The pragmatic, or trade school approach, is that students enroll in computer science because they want training for jobs as computer programmers. We should teach them a language in widespread commercial use. Java is one of the most popular languages for commercial development. It can be used for classical desktop apps, web apps, and server apps and supports multiple platforms. C# might have been considered too, but wasn't yet omnipresent, and was even more dependent on a single vendor than Java.

They might not have been able to agree on anything else in the curriculum, but both groups saw some value to using Java as a language of instruction.

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Java is an engineering masterpiece. It was created from the ground up to represent the current ideas of software engineering (in the 90s). It focused on theory and consistency over such silly notions of practicality, and it tends to be extremely tedious and wordy. So naturally, university professors loved it. So they taught it.

There was also a lot of, imo, derangement against anything related to Microsoft at the time. So when a new language for this 'new' interweb thing came to the forefront from a company that wasnt Microsoft, a lot of people jumped onto its bandwagon. And they jumped like mad. The uptake of Java was incredibly and (again, imo) unnaturally fast given its early state. The anti-MS sentiment was particularly strong in academia, which also helped in Java's adoption in universities.

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I love this answer! –  cmorse Sep 16 '13 at 19:14
The design of Java was focused on reducing the set of core operations to those which could be run as simply and efficiently as possible. It was more important to simplify the core runtime than to allow common "macroscopic" operations to be performed efficiently. For example, because it is possible for a method to return multiple values by creating a new object and returning a reference to that object, or for a code to ask a method to update a variable on its behalf by storing that variable in the field of an object and passing a reference to that object, there was no need... –  supercat Mar 11 at 15:50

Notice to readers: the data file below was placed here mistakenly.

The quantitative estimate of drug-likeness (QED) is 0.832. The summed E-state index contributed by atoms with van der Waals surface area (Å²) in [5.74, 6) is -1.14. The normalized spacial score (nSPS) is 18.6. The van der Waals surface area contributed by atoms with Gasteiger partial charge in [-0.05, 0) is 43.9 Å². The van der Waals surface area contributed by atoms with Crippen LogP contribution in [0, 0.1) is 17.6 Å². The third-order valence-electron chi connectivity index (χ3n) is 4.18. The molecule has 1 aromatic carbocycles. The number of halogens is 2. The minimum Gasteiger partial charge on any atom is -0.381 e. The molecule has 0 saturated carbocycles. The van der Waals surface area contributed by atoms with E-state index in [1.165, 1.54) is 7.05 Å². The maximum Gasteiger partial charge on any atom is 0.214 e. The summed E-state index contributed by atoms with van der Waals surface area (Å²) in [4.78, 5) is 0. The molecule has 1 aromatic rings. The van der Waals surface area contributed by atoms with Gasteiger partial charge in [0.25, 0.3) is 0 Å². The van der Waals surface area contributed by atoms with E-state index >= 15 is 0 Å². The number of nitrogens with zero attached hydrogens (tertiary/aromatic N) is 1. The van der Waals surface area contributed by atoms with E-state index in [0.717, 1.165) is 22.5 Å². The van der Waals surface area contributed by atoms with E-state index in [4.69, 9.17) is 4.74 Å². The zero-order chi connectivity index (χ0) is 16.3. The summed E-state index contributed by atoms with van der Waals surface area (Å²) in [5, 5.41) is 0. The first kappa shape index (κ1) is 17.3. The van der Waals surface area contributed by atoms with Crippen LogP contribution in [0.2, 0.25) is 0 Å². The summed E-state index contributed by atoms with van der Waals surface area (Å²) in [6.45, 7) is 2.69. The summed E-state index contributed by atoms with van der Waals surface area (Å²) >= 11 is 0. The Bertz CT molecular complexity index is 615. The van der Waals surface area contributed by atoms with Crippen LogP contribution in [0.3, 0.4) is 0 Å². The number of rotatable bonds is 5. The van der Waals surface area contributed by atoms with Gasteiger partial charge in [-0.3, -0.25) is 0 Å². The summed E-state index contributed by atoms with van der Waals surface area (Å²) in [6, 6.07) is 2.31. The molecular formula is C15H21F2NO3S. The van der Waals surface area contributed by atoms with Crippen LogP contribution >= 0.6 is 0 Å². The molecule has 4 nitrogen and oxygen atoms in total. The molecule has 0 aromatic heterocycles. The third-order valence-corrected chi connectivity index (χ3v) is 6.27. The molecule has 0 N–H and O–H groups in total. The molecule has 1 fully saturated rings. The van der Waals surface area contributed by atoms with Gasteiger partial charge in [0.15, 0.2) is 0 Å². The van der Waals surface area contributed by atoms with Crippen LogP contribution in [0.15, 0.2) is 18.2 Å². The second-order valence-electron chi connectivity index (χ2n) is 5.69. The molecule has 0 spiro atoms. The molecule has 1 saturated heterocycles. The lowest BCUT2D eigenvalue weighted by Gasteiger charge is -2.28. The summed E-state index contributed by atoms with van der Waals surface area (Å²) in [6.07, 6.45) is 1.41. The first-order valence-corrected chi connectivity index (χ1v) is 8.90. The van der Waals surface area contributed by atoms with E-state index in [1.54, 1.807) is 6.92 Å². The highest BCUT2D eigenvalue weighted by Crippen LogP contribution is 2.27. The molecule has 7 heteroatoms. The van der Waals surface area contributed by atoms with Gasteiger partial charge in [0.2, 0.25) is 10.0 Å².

...to support aggregate-value types nor allow parameters to be passed by reference. I'm not sure where the notion that Java was designed as a teaching language came from; it's only good in that regard if one wants students to learn why (short)1E38 < (short)-1E38, or why two elements of an ArrayList<Integer> that are both equal to 10 will usually (though not always) compare equal to each other, but two elements that are both equal to 1000 will often (though not always) compare unequal. –  supercat Mar 11 at 15:54

When I was in School (circa 1993) all Engineers learned Fortran and CS Majors learned C and Assembler until Junior year when they migrated to C++. This was at a top Engineering School and from what I can tell with new hires just out of school, allot still teach in a similar manner.

The only problem with this is that a new CS grad from an old school school has very little knowledge of current technologies like C#, etc... However, they do understand the complete architecture of an x86 chip and are capable of making Othello in Assembler.

So I suspect teaching Java is to better prepare CS grads for work with line of business and web apps.

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Sounds like where I went to school, only as a EE we got to use Pascal instead of Fortran. –  Bill Leeper Sep 15 '11 at 20:13